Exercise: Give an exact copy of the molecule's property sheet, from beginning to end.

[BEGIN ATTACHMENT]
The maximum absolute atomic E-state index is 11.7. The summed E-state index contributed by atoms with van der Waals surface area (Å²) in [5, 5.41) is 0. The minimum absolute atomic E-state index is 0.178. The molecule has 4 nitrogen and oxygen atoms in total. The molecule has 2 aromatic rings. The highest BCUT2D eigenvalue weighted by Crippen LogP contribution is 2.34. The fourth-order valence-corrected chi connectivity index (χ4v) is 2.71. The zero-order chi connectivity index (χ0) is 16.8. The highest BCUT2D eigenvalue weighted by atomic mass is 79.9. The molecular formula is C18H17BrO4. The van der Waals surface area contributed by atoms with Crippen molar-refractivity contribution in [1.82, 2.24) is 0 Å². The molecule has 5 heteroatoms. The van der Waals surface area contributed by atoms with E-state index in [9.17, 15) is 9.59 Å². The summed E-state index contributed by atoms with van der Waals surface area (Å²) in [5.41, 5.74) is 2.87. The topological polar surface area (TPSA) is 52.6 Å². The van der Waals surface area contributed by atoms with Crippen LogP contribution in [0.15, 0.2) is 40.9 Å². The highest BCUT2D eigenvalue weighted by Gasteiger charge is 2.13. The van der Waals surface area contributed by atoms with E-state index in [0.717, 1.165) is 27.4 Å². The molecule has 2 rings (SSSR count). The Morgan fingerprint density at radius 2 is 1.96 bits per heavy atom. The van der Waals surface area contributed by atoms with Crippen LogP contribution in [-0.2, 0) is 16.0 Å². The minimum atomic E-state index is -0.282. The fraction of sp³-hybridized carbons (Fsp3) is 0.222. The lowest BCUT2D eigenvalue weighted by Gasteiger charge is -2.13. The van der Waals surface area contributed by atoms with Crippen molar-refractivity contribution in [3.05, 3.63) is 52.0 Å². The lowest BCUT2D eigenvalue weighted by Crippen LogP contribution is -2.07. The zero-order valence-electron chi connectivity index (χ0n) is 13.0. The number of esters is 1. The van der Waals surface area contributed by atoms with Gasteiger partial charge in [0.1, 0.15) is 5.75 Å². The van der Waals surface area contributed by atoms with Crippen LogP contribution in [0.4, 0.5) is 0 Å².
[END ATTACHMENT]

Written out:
The maximum absolute atomic E-state index is 11.7. The summed E-state index contributed by atoms with van der Waals surface area (Å²) in [5, 5.41) is 0. The minimum absolute atomic E-state index is 0.178. The molecule has 4 nitrogen and oxygen atoms in total. The molecule has 2 aromatic rings. The highest BCUT2D eigenvalue weighted by Crippen LogP contribution is 2.34. The fourth-order valence-corrected chi connectivity index (χ4v) is 2.71. The zero-order chi connectivity index (χ0) is 16.8. The highest BCUT2D eigenvalue weighted by atomic mass is 79.9. The molecular formula is C18H17BrO4. The van der Waals surface area contributed by atoms with Crippen molar-refractivity contribution in [1.82, 2.24) is 0 Å². The molecule has 5 heteroatoms. The van der Waals surface area contributed by atoms with E-state index in [9.17, 15) is 9.59 Å². The summed E-state index contributed by atoms with van der Waals surface area (Å²) in [5.41, 5.74) is 2.87. The topological polar surface area (TPSA) is 52.6 Å². The van der Waals surface area contributed by atoms with Crippen LogP contribution in [0.15, 0.2) is 40.9 Å². The highest BCUT2D eigenvalue weighted by Gasteiger charge is 2.13. The van der Waals surface area contributed by atoms with E-state index in [0.717, 1.165) is 27.4 Å². The molecule has 2 rings (SSSR count). The Morgan fingerprint density at radius 2 is 1.96 bits per heavy atom. The van der Waals surface area contributed by atoms with Crippen LogP contribution in [-0.2, 0) is 16.0 Å². The minimum atomic E-state index is -0.282. The fraction of sp³-hybridized carbons (Fsp3) is 0.222. The lowest BCUT2D eigenvalue weighted by Gasteiger charge is -2.13. The van der Waals surface area contributed by atoms with Crippen molar-refractivity contribution in [3.05, 3.63) is 52.0 Å². The lowest BCUT2D eigenvalue weighted by Crippen LogP contribution is -2.07. The zero-order valence-electron chi connectivity index (χ0n) is 13.0. The number of esters is 1. The van der Waals surface area contributed by atoms with Gasteiger partial charge in [0.1, 0.15) is 5.75 Å². The van der Waals surface area contributed by atoms with Crippen LogP contribution in [0.4, 0.5) is 0 Å².